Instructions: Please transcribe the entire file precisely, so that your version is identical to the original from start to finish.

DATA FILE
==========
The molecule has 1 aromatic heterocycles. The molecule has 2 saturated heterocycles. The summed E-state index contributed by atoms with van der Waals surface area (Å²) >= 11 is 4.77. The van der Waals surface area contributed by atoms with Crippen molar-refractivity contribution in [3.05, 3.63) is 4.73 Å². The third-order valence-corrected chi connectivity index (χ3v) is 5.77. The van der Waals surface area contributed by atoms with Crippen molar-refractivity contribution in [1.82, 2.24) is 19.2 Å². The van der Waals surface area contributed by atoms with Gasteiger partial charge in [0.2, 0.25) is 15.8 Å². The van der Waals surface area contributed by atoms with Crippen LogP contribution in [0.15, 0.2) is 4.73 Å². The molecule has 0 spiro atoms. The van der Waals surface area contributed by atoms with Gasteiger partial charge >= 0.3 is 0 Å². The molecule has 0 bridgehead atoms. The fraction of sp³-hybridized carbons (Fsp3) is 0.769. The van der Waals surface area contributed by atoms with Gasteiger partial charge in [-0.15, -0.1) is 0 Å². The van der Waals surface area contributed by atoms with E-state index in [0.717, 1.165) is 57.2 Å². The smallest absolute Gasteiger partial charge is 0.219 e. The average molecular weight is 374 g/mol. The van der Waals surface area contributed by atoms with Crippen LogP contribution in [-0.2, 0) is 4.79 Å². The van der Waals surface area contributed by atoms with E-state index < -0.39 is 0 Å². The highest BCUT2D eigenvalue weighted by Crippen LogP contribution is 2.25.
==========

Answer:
The molecule has 1 aromatic heterocycles. The molecule has 2 saturated heterocycles. The summed E-state index contributed by atoms with van der Waals surface area (Å²) >= 11 is 4.77. The van der Waals surface area contributed by atoms with Crippen molar-refractivity contribution in [3.05, 3.63) is 4.73 Å². The third-order valence-corrected chi connectivity index (χ3v) is 5.77. The van der Waals surface area contributed by atoms with Crippen molar-refractivity contribution in [1.82, 2.24) is 19.2 Å². The van der Waals surface area contributed by atoms with Gasteiger partial charge in [0.2, 0.25) is 15.8 Å². The van der Waals surface area contributed by atoms with Crippen LogP contribution in [0.15, 0.2) is 4.73 Å². The molecule has 0 spiro atoms. The van der Waals surface area contributed by atoms with Gasteiger partial charge >= 0.3 is 0 Å². The molecule has 0 bridgehead atoms. The fraction of sp³-hybridized carbons (Fsp3) is 0.769. The van der Waals surface area contributed by atoms with Gasteiger partial charge in [-0.15, -0.1) is 0 Å². The van der Waals surface area contributed by atoms with E-state index in [0.717, 1.165) is 57.2 Å². The smallest absolute Gasteiger partial charge is 0.219 e. The average molecular weight is 374 g/mol. The van der Waals surface area contributed by atoms with Crippen LogP contribution in [-0.2, 0) is 4.79 Å². The van der Waals surface area contributed by atoms with E-state index < -0.39 is 0 Å². The highest BCUT2D eigenvalue weighted by Crippen LogP contribution is 2.25.